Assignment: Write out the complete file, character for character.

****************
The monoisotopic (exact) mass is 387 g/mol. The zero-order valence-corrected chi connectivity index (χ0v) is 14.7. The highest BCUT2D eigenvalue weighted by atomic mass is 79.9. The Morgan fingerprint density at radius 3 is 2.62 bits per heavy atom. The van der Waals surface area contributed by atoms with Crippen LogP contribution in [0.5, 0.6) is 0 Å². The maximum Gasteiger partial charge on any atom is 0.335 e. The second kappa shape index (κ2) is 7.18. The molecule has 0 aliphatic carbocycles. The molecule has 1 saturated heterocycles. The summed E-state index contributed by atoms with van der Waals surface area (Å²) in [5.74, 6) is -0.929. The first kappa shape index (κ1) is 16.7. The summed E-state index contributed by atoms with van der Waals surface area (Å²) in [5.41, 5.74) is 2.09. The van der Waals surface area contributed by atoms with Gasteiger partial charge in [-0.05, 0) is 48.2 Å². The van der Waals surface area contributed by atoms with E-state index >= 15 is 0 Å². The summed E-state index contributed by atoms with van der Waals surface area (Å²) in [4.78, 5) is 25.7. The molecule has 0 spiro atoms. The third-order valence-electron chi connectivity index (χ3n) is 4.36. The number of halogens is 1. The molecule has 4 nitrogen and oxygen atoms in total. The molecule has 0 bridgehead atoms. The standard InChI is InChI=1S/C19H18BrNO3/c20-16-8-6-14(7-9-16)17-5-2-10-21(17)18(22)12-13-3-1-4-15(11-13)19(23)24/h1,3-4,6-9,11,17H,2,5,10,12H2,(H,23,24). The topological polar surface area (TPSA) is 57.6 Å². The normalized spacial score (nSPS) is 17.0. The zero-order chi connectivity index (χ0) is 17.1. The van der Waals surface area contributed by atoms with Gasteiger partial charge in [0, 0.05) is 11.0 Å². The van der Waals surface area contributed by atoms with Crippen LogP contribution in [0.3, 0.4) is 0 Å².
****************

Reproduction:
The monoisotopic (exact) mass is 387 g/mol. The zero-order valence-corrected chi connectivity index (χ0v) is 14.7. The highest BCUT2D eigenvalue weighted by atomic mass is 79.9. The Morgan fingerprint density at radius 3 is 2.62 bits per heavy atom. The van der Waals surface area contributed by atoms with Crippen LogP contribution in [0.5, 0.6) is 0 Å². The maximum Gasteiger partial charge on any atom is 0.335 e. The second kappa shape index (κ2) is 7.18. The molecule has 0 aliphatic carbocycles. The molecule has 1 saturated heterocycles. The summed E-state index contributed by atoms with van der Waals surface area (Å²) in [5.74, 6) is -0.929. The first kappa shape index (κ1) is 16.7. The summed E-state index contributed by atoms with van der Waals surface area (Å²) in [5.41, 5.74) is 2.09. The van der Waals surface area contributed by atoms with Gasteiger partial charge in [-0.05, 0) is 48.2 Å². The van der Waals surface area contributed by atoms with E-state index >= 15 is 0 Å². The summed E-state index contributed by atoms with van der Waals surface area (Å²) in [4.78, 5) is 25.7. The molecule has 0 spiro atoms. The third-order valence-electron chi connectivity index (χ3n) is 4.36. The number of halogens is 1. The molecule has 4 nitrogen and oxygen atoms in total. The molecule has 0 bridgehead atoms. The standard InChI is InChI=1S/C19H18BrNO3/c20-16-8-6-14(7-9-16)17-5-2-10-21(17)18(22)12-13-3-1-4-15(11-13)19(23)24/h1,3-4,6-9,11,17H,2,5,10,12H2,(H,23,24). The topological polar surface area (TPSA) is 57.6 Å². The normalized spacial score (nSPS) is 17.0. The zero-order chi connectivity index (χ0) is 17.1. The van der Waals surface area contributed by atoms with Gasteiger partial charge in [0, 0.05) is 11.0 Å². The van der Waals surface area contributed by atoms with Crippen LogP contribution in [0.3, 0.4) is 0 Å².